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Spotlight on Wicker, Rattan & Raffia

Spotlight on Wicker, Rattan & Raffia
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We love wicker, rattan, and raffia furnishings for so many reasons: They add gorgeous texture and dimension to a room, they come in every shape and size under the sun, and they have an island allure we find pretty irresistible. Here, we’re taking a deep dive into each of these furniture types. Read on and get inspired to bring them into your home.

This wicker peacock chair is made of woven rattan in a natural honey hue that projects tropical warmth.

This wicker peacock chair is made of woven rattan in a natural honey hue that projects tropical warmth.

Rattan is one of the strongest fibers used for wicker—but it’s also highly flexible, as this chair’s intricate knotted weave demonstrates.

Rattan is one of the strongest fibers used for wicker—but it’s also highly flexible, as this chair’s intricate knotted weave demonstrates.

Wicker

The Basics: Wicker actually designates a type of woven construction rather than any one material. Wicker furnishings can be made from a variety of plant fibers—including bamboo, willow, and abaca—as well as synthetic materials.

The use of wicker dates back as far as ancient Egypt, and it found immense popularity in Victorian England and North America (think lush garden conservatories and grand covered porches).

Why We Love It: Light yet sturdy, wicker is an ideal material for patio furniture. Natural wicker is best for covered outdoor spots, while styles made with synthetic fibers can better withstand rain and sun.

Indoors, wicker lends gorgeous textural contrast—and relaxes any room it’s in. A pair of wicker stools can tone down the formality of a settee, and an ornate peacock chair injects instant bohemian chic.

 

This petite wicker side table is made of abaca, a natural fiber so strong it has traditionally been used in rope making.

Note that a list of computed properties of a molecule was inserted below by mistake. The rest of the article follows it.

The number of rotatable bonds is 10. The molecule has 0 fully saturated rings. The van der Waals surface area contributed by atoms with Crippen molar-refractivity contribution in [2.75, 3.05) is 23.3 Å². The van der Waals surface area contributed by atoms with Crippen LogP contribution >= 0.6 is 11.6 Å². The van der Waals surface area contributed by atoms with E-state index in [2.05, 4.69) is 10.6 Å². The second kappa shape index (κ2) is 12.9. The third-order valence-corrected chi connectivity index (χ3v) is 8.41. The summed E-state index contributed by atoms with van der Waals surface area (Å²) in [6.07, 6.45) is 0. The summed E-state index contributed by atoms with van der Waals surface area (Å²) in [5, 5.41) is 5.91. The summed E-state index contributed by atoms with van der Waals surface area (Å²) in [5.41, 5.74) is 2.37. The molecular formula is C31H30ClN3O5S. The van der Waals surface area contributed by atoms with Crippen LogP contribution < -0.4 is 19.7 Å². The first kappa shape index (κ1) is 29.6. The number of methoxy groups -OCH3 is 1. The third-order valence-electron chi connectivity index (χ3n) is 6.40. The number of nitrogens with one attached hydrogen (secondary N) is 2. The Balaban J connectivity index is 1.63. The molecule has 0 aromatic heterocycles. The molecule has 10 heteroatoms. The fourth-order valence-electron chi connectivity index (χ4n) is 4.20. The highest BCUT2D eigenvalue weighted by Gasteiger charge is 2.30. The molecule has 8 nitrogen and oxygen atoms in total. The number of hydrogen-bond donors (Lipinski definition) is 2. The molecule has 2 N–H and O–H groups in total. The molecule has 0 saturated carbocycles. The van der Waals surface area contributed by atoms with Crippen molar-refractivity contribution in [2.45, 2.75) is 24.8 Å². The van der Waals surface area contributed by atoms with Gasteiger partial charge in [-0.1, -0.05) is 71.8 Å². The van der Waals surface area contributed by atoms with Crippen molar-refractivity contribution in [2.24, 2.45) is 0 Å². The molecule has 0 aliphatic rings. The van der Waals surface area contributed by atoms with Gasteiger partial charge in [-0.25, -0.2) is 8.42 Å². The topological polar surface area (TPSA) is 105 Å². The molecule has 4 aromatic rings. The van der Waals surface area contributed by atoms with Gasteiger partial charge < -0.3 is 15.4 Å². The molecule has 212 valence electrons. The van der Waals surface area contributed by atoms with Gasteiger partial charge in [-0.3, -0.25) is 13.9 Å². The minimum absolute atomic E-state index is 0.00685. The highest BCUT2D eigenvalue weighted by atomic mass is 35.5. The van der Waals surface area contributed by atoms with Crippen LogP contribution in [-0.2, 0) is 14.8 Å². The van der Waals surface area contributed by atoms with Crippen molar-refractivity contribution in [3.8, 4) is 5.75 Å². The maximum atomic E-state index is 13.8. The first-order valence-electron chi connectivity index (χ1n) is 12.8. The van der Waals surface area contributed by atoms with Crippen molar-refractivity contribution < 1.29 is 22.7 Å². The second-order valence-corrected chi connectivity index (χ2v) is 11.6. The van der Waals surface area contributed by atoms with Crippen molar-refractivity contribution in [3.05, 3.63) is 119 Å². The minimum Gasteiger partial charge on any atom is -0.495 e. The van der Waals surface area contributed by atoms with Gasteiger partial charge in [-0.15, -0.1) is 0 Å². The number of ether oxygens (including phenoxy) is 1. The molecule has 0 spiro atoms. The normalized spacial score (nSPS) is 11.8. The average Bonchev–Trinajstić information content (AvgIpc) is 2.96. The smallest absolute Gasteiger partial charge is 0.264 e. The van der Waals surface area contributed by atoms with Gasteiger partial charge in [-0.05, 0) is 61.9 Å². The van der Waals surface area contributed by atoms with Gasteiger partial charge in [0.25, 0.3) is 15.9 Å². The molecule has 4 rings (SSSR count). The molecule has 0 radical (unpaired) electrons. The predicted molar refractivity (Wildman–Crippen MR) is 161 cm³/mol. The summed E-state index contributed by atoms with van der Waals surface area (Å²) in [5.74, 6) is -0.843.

This petite wicker side table is made of abaca, a natural fiber so strong it has traditionally been used in rope making.

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Fine details—pewter-finish drawer pulls, wrapped joints—give this maple-and-rattan coffee table an earthy elegance.

Fine details—pewter-finish drawer pulls, wrapped joints—give this maple-and-rattan coffee table an earthy elegance.

Rattan

The Basics: A vinelike species of palm, rattan is a fast-growing tropical plant found throughout Southeast Asia. It can be used for furniture in several ways: The woody stems can be cut into sections and shaped, while the softer core can be woven and worked into wicker.

Why We Love It: Not only is rattan incredibly strong and sturdy, but it can also be stained or painted much like any other wood. As such, it’s ideal for pairing with other materials, as in this maple-and-rattan coffee table. A smooth maple top gives the piece polish, while the rattan legs and drawer detailing lend an earthy, organic beauty.

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This mahogany nightstand is finished in a layer of woven raffia for a richly tactile look. And paired with a bubble-glass base, a raffia lampshade is the ultimate in beachy chic.

This mahogany nightstand is finished in a layer of woven raffia for a richly tactile look. And paired with a bubble-glass base, a raffia lampshade is the ultimate in beachy chic.

Raffia

The Basics: Raffia is a type of palm native to tropical Africa. Raffia fibers (made from the veins of the leaves) can be dyed and woven into textiles—then used for everything from hats and totes to pillows and even lampshades.

Why We Love It: Raffia’s beautifully irregular texture is unlike that of any other material. And despite its earthy origins, it has a superluxe look—especially when used to wrap wooden furniture, such as consoles or side tables. Raffia can be dyed just about any color, but its natural look is equally stunning.

 

A brass-tone drawer pull adds modern contrast to an intricate raffia finish.

A brass-tone drawer pull adds modern contrast to an intricate raffia finish.

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